ICD-10 update from physician practices
By Beth Friedman, BSHA, RHIT, president and founder of Agency Ten22
Posted on: December 11, 2015
Despite physician resistance, the transition to ICD-10 has gone relatively smoothly for most physician practices. However, we’ve also heard the buzz that orthopedic and radiology practices may be facing some challenges related to specificity and medical necessity. Since ICD-10 codes are needed to prove medical necessity in medical group settings, this comes as no surprise to health information and IT professionals.
Three coding experts chimed in this week about ICD-10 challenges witnessed at the 60-day mark of ICD-10 implementation. Following is a summary of their experiences to date:
Kelly Whittle, MS, principal at ICD-10 Advisory and Whittle Advisors, LLC says confusion and technical glitches with Local Carrier Determinations (LCDs) and National Coverage Determinations (NCDs) are the biggest challenge in physician practices to date.
Notably, in mid-November, CMS published a clarification about LCD and NCD updates. Regarding NCD errors, CMS states: “CMS is committed to resolving these small isolated issues quickly to ensure that claims continue to process. Interim solutions are currently in place to permit appropriate and timely claims payment. In most cases, claims inappropriately rejected or denied have been automatically reprocessed and no action is required by the provider.”
Regarding LCD errors, CMS says: “Once ICD-10 was implemented, some MACs identified LCDs for which they needed to further refine their edits to add allowable ICD-10 diagnosis codes. In general, claims affected by these edits with dates of service on and after October 1, 2015 were suspended until the fixes were implemented. Once the LCD updates were implemented, the MACs released and processed the held claims. Any claims inappropriately denied before the LCD updates were automatically reprocessed. Should any additional LCD issues be identified they would follow this same process.”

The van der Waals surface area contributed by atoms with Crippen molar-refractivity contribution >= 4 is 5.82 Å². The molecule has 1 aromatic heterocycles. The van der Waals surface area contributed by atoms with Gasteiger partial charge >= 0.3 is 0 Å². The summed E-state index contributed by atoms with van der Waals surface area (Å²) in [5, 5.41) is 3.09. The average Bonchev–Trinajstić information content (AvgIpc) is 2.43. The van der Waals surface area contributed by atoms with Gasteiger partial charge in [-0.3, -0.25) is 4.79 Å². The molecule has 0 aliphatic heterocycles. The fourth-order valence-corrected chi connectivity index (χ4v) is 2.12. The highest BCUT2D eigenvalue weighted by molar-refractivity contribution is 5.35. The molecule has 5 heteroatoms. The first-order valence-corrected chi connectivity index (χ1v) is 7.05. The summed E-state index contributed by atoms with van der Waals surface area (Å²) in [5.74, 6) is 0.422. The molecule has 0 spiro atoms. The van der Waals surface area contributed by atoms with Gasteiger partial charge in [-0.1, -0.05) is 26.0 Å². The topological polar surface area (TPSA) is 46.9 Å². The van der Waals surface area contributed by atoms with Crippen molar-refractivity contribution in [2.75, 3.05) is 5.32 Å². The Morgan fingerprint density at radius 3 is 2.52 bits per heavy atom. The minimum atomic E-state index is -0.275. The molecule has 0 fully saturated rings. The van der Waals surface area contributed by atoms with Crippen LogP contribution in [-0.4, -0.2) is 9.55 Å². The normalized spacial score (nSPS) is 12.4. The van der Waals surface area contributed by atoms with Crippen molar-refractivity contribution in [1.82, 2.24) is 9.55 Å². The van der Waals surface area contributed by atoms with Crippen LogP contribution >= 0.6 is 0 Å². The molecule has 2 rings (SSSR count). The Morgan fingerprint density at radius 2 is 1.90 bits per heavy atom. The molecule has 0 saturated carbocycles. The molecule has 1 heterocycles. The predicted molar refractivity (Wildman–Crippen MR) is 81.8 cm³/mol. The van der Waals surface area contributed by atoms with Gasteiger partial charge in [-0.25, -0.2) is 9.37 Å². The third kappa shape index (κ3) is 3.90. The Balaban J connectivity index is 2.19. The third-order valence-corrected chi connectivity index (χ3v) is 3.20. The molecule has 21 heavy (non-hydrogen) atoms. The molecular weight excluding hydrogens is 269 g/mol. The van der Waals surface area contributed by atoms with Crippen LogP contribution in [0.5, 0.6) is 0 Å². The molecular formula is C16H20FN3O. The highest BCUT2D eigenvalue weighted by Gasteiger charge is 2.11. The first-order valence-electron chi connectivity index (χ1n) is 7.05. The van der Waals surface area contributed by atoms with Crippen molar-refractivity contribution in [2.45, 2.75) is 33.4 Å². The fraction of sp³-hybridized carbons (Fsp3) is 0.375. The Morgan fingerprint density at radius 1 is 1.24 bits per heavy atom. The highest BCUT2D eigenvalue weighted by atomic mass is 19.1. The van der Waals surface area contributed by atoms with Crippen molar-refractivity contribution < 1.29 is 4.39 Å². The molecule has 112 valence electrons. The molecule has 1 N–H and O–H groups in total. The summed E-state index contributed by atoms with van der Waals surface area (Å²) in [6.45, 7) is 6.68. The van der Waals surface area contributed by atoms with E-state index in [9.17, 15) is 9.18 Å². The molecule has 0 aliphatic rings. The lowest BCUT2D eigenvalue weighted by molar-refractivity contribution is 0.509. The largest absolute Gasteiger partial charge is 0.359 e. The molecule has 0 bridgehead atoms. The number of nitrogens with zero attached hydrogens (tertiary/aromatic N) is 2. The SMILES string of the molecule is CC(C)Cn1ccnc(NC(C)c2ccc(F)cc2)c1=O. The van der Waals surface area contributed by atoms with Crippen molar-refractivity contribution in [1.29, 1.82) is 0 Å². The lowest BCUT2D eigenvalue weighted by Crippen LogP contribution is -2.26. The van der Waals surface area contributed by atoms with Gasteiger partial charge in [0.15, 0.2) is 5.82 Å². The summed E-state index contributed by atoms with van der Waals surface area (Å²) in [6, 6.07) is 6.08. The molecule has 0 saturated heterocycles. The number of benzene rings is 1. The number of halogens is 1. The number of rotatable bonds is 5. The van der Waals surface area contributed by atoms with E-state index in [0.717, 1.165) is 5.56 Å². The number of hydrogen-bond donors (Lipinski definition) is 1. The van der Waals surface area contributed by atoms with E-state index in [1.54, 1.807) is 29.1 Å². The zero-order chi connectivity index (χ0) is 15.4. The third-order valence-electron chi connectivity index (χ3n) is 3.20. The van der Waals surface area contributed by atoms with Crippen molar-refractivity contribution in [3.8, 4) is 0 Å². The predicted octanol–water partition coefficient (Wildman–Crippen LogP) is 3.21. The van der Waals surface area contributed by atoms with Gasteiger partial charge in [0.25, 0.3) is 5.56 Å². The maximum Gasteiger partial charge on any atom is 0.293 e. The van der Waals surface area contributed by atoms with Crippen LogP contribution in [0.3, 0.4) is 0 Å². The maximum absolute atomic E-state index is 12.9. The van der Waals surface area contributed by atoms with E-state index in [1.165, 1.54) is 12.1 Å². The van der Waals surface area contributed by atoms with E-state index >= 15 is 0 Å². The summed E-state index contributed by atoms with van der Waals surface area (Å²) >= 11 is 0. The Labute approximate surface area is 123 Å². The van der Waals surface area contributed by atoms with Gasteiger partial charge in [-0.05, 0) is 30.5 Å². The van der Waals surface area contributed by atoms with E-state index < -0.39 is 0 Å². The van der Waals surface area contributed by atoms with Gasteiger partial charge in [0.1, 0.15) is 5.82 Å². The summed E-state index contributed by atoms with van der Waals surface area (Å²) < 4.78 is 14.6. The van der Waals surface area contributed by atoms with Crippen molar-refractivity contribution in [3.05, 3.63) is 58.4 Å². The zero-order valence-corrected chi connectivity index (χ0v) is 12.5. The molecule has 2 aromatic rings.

Whittle also cites three other findings specific to ICD-10 implementation in physician practices and provides best practice advice to resolve them:
– Incorrect CMS coverage translations: Aggregate a list of LCD/NCD errors and omissions, distribute across the medical community to improve the quality of diagnostic orders across the care continuum
– Problems with software upgrades: Alert providers when software upgrades result in data omissions or errors in an effort to minimize manual rework and patient safety issues
– Overcoming physician resistance: Design targeted data driven lessons learned or action requests. Be sure to specify the benefits associated with compliance.
Mary Beth Haugen, MS, RHIA, president and CEO of Haugen Consulting Group says hospitals are increasingly asking physician practices for a more specific ICD-10 code as well as a narrative description for outpatient orders. In the past, practices provided the ICD-9 code only.
This hurdle requires prompt communication and resolution between practices and their hospital patient access, coding and billing counterparts. Garbage in-garbage out during patient registration remains a huge concern for both practices and hospitals. Unspecified codes are the first target for claims denials and recovery contractor take-backs in ICD-10. Physician outpatient orders must be reviewed and analyzed, followed by corrective action.